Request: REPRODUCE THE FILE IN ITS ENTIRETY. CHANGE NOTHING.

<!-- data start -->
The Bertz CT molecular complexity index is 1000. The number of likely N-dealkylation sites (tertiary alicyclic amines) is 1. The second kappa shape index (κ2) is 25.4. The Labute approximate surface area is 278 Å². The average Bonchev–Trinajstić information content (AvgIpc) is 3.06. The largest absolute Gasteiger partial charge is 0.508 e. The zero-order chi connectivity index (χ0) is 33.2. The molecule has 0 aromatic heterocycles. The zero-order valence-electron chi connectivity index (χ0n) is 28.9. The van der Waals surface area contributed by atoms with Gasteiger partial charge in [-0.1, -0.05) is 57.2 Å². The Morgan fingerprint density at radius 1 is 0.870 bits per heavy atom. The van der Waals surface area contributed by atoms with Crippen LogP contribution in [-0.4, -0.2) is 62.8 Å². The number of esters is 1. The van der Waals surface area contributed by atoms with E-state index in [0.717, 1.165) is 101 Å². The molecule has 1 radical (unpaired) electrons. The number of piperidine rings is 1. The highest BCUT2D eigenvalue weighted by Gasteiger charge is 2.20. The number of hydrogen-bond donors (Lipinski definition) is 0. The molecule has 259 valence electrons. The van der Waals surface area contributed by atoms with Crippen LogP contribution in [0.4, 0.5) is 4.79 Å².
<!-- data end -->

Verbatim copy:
The Bertz CT molecular complexity index is 1000. The number of likely N-dealkylation sites (tertiary alicyclic amines) is 1. The second kappa shape index (κ2) is 25.4. The Labute approximate surface area is 278 Å². The average Bonchev–Trinajstić information content (AvgIpc) is 3.06. The largest absolute Gasteiger partial charge is 0.508 e. The zero-order chi connectivity index (χ0) is 33.2. The molecule has 0 aromatic heterocycles. The zero-order valence-electron chi connectivity index (χ0n) is 28.9. The van der Waals surface area contributed by atoms with Gasteiger partial charge in [-0.1, -0.05) is 57.2 Å². The Morgan fingerprint density at radius 1 is 0.870 bits per heavy atom. The van der Waals surface area contributed by atoms with Crippen LogP contribution in [-0.4, -0.2) is 62.8 Å². The number of esters is 1. The van der Waals surface area contributed by atoms with E-state index in [0.717, 1.165) is 101 Å². The molecule has 1 radical (unpaired) electrons. The number of piperidine rings is 1. The highest BCUT2D eigenvalue weighted by Gasteiger charge is 2.20. The number of hydrogen-bond donors (Lipinski definition) is 0. The molecule has 259 valence electrons. The van der Waals surface area contributed by atoms with Crippen LogP contribution in [0.4, 0.5) is 4.79 Å².